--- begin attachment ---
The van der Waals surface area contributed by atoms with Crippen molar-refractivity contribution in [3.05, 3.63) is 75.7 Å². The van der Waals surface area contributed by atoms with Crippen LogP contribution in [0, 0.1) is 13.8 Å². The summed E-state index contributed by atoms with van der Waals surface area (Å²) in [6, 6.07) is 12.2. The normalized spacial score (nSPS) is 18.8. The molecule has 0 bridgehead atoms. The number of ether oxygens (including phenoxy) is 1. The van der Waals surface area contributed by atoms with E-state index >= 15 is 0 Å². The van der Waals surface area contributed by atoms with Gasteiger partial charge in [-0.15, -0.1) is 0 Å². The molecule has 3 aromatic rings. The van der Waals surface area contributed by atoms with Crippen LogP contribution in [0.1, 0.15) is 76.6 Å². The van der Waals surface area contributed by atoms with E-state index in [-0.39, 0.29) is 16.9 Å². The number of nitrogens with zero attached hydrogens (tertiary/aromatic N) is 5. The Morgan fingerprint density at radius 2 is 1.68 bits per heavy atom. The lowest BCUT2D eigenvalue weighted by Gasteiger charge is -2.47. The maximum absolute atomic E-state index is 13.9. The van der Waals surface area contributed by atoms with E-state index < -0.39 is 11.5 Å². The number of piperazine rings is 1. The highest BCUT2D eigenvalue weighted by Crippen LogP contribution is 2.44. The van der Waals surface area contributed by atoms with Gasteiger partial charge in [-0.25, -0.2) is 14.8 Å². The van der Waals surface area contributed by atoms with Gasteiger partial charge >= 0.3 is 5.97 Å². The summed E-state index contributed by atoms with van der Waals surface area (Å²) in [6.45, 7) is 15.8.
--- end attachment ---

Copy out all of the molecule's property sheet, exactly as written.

The van der Waals surface area contributed by atoms with Crippen molar-refractivity contribution in [3.05, 3.63) is 75.7 Å². The van der Waals surface area contributed by atoms with Crippen LogP contribution in [0, 0.1) is 13.8 Å². The summed E-state index contributed by atoms with van der Waals surface area (Å²) in [6, 6.07) is 12.2. The normalized spacial score (nSPS) is 18.8. The molecule has 0 bridgehead atoms. The number of ether oxygens (including phenoxy) is 1. The van der Waals surface area contributed by atoms with E-state index >= 15 is 0 Å². The van der Waals surface area contributed by atoms with Gasteiger partial charge in [-0.15, -0.1) is 0 Å². The molecule has 3 aromatic rings. The van der Waals surface area contributed by atoms with Crippen LogP contribution in [0.1, 0.15) is 76.6 Å². The van der Waals surface area contributed by atoms with E-state index in [-0.39, 0.29) is 16.9 Å². The number of nitrogens with zero attached hydrogens (tertiary/aromatic N) is 5. The Morgan fingerprint density at radius 2 is 1.68 bits per heavy atom. The lowest BCUT2D eigenvalue weighted by Gasteiger charge is -2.47. The maximum absolute atomic E-state index is 13.9. The van der Waals surface area contributed by atoms with E-state index < -0.39 is 11.5 Å². The number of piperazine rings is 1. The highest BCUT2D eigenvalue weighted by Crippen LogP contribution is 2.44. The van der Waals surface area contributed by atoms with Gasteiger partial charge in [-0.25, -0.2) is 14.8 Å². The van der Waals surface area contributed by atoms with Gasteiger partial charge >= 0.3 is 5.97 Å². The summed E-state index contributed by atoms with van der Waals surface area (Å²) in [6.45, 7) is 15.8.